In Italy the protests against the shooting of Ferrer assumed various forms and involved a wide spectrum of political and social forces ranging from anarchists to freemasons, socialists to republicans, trade unionists to radical democrats.The working class campaign involved general strikes which were sometimes spontaneous, with attempts to storm Spanish consulates and Church buildings. The demonstrators regarded the latter as "lairs of the parasites and reactionaries", ie. places harbouring the real authors of the judicial murder so recently carried out. There were especially strong popular protests in the Milan and Rome areas where there were prolonged violent clashes with the police and army. As regards the political forces of institutional reformism, besides their law-based demands (which failed) such as repeal of the state subsidies to the Catholic Church and the abolition of religious orders, there were symbolic initiatives such as the renaming of certain streets and squares which were reamed after the "martyr for freethought" (the Via Archivescovado - Archbishopric Street - in Florence being a case in point). In addition to objections from some bar associations outraged at the absence of the usual legal guarantees from the court martial recently conducted in Barcelona which had resulted in the death sentence on Ferrer, respectable bourgeois personages who had held the post of honorary Spanish consuls tendered their resignations.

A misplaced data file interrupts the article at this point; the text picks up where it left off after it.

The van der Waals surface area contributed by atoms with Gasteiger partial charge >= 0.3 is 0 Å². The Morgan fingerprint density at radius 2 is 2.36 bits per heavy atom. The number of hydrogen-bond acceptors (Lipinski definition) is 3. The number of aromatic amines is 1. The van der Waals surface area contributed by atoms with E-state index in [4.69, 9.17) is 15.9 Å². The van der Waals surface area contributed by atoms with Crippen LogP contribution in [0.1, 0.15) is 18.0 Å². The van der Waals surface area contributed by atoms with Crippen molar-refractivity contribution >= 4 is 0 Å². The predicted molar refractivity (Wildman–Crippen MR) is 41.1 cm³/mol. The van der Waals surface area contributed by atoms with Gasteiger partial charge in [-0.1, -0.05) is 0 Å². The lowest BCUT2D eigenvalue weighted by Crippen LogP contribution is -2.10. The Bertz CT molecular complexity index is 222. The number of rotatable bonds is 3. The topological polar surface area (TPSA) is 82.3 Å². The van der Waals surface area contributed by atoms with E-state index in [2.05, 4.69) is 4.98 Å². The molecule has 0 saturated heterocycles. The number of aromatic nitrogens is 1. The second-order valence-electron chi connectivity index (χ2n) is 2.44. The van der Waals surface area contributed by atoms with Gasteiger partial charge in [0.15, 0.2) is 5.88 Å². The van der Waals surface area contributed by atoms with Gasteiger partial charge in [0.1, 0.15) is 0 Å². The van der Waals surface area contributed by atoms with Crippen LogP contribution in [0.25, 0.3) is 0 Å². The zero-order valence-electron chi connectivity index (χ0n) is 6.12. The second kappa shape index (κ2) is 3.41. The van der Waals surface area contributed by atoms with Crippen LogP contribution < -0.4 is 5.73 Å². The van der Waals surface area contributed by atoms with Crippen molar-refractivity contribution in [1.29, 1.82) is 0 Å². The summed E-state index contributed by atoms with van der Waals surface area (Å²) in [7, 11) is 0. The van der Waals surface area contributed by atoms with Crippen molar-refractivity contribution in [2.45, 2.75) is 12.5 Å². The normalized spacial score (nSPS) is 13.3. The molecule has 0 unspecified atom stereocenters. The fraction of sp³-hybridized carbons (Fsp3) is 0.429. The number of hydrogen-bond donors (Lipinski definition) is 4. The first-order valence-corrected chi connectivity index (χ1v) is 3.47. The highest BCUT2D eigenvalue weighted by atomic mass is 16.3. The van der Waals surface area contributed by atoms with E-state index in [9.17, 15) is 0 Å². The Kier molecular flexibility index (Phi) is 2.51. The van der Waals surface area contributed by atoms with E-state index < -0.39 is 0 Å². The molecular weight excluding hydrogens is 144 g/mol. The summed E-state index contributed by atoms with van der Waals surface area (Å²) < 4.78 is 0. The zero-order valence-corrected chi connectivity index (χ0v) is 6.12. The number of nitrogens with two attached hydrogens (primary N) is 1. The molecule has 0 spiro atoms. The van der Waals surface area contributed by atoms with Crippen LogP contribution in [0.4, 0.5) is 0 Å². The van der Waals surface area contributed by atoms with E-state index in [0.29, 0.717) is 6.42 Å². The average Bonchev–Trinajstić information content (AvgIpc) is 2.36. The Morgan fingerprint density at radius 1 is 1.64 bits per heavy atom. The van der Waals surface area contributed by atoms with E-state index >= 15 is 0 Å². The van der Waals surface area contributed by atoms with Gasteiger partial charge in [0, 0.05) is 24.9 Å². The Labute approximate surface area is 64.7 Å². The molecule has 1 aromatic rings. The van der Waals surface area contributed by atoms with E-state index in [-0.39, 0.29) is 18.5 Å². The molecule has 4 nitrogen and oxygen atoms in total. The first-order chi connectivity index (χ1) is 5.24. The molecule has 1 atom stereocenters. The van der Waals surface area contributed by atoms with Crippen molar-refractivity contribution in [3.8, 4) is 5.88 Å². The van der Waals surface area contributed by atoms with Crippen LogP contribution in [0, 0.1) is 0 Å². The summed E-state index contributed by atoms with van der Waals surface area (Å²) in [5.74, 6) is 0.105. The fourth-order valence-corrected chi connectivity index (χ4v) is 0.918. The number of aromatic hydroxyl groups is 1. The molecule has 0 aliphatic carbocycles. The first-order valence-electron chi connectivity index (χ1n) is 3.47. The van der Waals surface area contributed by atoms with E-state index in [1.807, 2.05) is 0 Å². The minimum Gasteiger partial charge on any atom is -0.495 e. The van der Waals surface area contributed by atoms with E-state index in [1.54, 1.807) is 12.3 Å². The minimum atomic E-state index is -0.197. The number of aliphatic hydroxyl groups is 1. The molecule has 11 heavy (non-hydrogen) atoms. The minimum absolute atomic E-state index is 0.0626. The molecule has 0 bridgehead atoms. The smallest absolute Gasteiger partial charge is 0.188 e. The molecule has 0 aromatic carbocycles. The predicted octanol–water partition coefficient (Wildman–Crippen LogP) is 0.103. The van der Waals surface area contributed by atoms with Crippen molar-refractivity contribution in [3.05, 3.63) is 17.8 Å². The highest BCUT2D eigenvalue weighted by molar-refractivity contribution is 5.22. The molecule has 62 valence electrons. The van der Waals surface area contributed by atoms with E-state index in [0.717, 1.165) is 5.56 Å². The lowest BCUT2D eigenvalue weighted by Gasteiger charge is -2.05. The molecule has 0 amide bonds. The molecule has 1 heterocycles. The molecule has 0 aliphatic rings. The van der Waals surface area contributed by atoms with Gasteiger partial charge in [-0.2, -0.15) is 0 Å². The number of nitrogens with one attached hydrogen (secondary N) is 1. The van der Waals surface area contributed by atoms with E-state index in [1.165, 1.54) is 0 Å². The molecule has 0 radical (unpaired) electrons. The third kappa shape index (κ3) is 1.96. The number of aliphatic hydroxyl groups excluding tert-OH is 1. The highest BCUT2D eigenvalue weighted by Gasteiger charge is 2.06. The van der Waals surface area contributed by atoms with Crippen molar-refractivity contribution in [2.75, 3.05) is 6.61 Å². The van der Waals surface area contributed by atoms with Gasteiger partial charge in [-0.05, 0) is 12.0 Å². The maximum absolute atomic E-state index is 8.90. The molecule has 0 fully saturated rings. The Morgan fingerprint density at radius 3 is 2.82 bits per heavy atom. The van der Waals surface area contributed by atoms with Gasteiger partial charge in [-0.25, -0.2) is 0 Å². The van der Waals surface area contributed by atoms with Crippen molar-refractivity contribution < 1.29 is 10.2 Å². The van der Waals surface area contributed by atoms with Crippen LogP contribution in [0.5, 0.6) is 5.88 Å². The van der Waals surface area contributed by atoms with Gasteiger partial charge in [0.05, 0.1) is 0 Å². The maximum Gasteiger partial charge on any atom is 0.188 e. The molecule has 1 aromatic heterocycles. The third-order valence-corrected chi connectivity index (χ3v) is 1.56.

Several hundred towns, large and small, were caught up in the anti-clerical protests, whilst the numbers of demonstrators can be estimated at hundreds of thousands, with several thousand arrests and hundreds officially recorded as injured. The areas of greatest virulence coincided with the areas of greatest libertarian influence, such as Tuscany.
Such mobilisation demonstrated that in Italy too there was considerable interest in the Modern School and its founder, an interest and sympathy demonstrated earlier in 1906 when Ferrer was first arrested. Such protests also indicated that anti-clerical sentiment was very widespread in various strata of society and political denominations. In addition, the subversive and secular potential signalled by this tidal weave of rebellion show widespread and staunch opposition to the elitist, selfish use of power by the ruling classes in the Giolittian era which oscillated between reform programmes and repressive behaviour as well as engaging in corrupt practices.
Within a couple of days, the initially inter-class unrest prompted by moral outrage gave way to differentiated and indeed contradictory approaches: the approach espoused by the secular moderates was rather wordy, whereas that of the more aggressively anti-clerical subversives was determinedly radical. At bottom, there were factors common to both camps: ranging from the attempt to whittle away at clerical influence over part of the population and institutions to a determination to develop a rationalist and "scientific" culture as a concrete alternative to the superstitions and other aspects characterising the Catholic, conservative mind-set. In the heated week after 13 October 1909, Francisco Ferrer became an ideological and practical reference point for a huge and wide spectrum of social forces and political groups determined to modernise and release Italian society from the tutelage of the Church, a tutelage which in fact has never lessened.
From: Bollettino Archivio Giuseppe Pinelli 18, p. 43-47 . Translated by: Paul Sharkey.